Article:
Guernsey treasury board to discuss Aurigny name change

Aurigny plane taking off from Guernsey Airport
Image caption Aurigny was bought by Guernsey's government in 2003 to protect the island's access to Gatwick

The name of Guernsey's publicly-owned airline, Aurigny, could be changed.

Deputy Darren Duquemin suggested rebranding as "Guernsey Air" would be more effective in promoting the island.

Deputy Treasury Minister Jan Kuttelwascher said it would be discussed by the Treasury Department, the company's shareholder, on Tuesday.

Mark Darby, the airline's chief executive officer, said changing the airline's 45-year-old name was not currently among their priorities.

This week the States accounts revealed the airline's debts had grown to £12m by the end of 2012.

They also showed the States was guaranteeing a loan of £14.9m for the purchase of two aircraft and a separate £7.8m loan for the Aurigny Group, which is the airline and an aero engineering company.

'Benefit the Bailiwick'

Deputy Kuttelwascher, a former airline pilot, said the idea was discussed during the last term of government but did not receive much support.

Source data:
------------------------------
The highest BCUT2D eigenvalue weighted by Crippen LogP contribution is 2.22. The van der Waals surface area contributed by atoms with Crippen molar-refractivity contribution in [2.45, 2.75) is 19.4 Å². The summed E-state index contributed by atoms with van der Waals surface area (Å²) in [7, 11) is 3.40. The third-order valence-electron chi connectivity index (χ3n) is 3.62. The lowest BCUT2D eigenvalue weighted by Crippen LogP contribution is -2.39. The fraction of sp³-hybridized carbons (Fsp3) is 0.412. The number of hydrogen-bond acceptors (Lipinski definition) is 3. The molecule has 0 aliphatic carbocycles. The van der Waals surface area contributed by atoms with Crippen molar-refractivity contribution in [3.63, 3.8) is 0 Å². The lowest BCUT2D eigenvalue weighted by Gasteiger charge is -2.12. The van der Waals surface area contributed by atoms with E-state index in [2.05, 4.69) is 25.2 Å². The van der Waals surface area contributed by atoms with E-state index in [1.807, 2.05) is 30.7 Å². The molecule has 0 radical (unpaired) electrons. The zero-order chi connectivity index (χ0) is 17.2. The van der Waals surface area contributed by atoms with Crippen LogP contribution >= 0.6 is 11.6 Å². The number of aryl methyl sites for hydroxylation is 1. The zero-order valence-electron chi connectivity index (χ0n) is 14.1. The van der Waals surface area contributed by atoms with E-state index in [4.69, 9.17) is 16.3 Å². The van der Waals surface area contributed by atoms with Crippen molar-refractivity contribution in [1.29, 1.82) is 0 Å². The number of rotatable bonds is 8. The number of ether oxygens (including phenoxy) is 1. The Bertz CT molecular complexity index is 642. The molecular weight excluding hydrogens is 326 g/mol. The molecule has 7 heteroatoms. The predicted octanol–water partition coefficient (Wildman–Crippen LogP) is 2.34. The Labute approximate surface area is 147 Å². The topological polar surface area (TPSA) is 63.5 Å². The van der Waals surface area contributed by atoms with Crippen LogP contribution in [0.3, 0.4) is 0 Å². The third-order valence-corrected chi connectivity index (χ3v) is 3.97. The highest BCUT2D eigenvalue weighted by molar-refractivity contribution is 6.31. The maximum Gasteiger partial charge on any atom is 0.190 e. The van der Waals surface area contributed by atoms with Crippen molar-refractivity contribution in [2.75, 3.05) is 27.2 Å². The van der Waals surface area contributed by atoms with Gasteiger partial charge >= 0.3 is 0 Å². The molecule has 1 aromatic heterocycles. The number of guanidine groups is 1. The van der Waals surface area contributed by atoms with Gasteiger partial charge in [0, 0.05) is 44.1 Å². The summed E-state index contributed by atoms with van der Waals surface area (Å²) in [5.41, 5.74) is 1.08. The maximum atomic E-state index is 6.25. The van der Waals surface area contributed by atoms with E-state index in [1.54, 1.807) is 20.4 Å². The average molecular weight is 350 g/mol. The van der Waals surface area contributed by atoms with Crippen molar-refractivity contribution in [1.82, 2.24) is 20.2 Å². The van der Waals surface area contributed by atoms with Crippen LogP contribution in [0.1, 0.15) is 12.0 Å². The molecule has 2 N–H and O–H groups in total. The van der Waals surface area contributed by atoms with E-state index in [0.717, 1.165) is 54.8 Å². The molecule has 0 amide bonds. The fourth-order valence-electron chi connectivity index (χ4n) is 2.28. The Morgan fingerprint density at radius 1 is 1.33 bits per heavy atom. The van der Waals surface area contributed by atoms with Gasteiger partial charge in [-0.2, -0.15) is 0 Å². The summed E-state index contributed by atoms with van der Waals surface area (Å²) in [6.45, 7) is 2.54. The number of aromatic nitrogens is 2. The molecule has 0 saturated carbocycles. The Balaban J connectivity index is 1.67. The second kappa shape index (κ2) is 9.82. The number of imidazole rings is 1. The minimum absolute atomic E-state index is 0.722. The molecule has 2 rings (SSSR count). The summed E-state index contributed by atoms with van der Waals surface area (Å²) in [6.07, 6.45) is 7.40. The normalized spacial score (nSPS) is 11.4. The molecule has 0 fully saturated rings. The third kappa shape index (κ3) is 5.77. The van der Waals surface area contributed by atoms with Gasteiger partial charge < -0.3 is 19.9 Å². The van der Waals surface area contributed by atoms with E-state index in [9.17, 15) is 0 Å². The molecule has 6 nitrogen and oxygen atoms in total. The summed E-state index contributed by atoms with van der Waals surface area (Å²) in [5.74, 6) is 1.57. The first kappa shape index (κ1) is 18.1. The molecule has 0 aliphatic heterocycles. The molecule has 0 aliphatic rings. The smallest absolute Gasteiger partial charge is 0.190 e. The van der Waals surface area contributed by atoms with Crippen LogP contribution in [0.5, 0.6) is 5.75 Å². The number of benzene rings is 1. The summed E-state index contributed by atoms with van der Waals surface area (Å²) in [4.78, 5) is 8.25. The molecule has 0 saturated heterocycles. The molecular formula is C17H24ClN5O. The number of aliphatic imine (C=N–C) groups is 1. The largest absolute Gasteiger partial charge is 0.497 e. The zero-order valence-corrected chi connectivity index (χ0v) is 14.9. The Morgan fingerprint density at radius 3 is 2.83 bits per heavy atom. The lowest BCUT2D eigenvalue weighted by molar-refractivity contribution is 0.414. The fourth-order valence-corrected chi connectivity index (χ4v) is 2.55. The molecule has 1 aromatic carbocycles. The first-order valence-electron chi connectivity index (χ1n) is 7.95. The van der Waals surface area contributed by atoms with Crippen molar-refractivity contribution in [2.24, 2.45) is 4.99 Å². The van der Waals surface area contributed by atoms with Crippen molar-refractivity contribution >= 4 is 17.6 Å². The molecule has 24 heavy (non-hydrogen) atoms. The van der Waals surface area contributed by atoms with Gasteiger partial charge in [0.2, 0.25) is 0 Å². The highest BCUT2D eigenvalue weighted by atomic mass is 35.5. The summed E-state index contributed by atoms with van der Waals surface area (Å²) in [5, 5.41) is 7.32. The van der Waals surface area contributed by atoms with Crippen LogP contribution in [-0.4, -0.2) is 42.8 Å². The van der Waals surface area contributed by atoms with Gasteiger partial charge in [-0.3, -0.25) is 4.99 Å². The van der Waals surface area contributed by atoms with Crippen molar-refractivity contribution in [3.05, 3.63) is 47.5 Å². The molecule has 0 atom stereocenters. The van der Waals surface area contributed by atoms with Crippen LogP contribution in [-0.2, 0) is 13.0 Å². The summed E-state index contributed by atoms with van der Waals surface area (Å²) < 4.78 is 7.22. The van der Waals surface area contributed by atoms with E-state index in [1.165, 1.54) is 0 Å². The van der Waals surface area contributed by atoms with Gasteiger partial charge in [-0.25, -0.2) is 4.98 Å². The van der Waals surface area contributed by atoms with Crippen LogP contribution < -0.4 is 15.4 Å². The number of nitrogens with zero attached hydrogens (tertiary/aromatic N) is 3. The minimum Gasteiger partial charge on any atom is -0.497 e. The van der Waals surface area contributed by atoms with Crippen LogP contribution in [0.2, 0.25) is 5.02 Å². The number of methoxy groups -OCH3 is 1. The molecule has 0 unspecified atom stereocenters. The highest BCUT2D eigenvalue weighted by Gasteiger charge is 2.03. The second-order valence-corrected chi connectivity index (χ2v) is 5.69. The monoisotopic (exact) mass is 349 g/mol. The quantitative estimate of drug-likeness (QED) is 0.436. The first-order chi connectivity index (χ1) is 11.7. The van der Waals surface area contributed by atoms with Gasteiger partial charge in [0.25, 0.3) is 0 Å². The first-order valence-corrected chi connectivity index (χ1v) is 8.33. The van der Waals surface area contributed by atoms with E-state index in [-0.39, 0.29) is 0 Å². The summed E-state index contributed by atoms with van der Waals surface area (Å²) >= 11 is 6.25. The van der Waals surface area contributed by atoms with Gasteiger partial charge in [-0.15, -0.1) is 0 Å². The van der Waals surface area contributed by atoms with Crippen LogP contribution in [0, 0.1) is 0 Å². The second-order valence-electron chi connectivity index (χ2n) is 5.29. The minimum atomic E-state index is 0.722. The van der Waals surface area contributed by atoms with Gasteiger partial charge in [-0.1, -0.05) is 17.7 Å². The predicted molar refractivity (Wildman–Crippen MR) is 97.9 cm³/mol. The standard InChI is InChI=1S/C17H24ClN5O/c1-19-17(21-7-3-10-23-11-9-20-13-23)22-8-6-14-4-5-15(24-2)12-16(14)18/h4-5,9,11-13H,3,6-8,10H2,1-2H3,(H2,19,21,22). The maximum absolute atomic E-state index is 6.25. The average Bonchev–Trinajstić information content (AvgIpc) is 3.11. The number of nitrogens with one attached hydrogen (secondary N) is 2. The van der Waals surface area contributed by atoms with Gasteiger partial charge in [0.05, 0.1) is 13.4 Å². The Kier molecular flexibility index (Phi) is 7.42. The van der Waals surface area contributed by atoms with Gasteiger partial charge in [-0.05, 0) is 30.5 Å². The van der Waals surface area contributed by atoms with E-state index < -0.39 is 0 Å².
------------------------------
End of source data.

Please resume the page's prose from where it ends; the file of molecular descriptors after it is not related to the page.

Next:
"I'm neutral on the issue," he said. "It's primarily an operational issue for [Aurigny] to decide.

"In the current climate and Aurigny's financial situation, to try to put forward a business case which is acceptable for an expenditure which may or may not result in a benefit would not be an easy thing to do."

Deputy Duquemin said changing stationery and livery would not cost much and the change would ultimately benefit the Bailiwick.

He said: "If we can put 'Guernsey' in big letters on the side of a big, shiny new jet at Gatwick airport... people are going to be impressed that Guernsey has its own airline."

"At the moment, it's almost the island's best kept secret," he said.

Large investment

Image caption Deputy Darren Duquemin said having Guernsey written on planes could increase the island's profile

He said the rebrand could happen with routine maintenance over a number of years, rather than happening "in one go".

Mark Darby, the airline's chief executive officer, said: "A name change would involve a large investment to rebrand all our aircraft, signage, websites, uniforms, stationery and marketing and there would be re-launch costs too."

He said the idea would "require careful thought by our board and consultation with our shareholder".

Aurigny was purchased by the States in 2003, in order to secure slots at Gatwick and secure the future of flights to and from Guernsey.

It currently competes on the route with Flybe but the Exeter-based airline has announced it will sell its slots to Easyjet and discontinue its services on the route from March.

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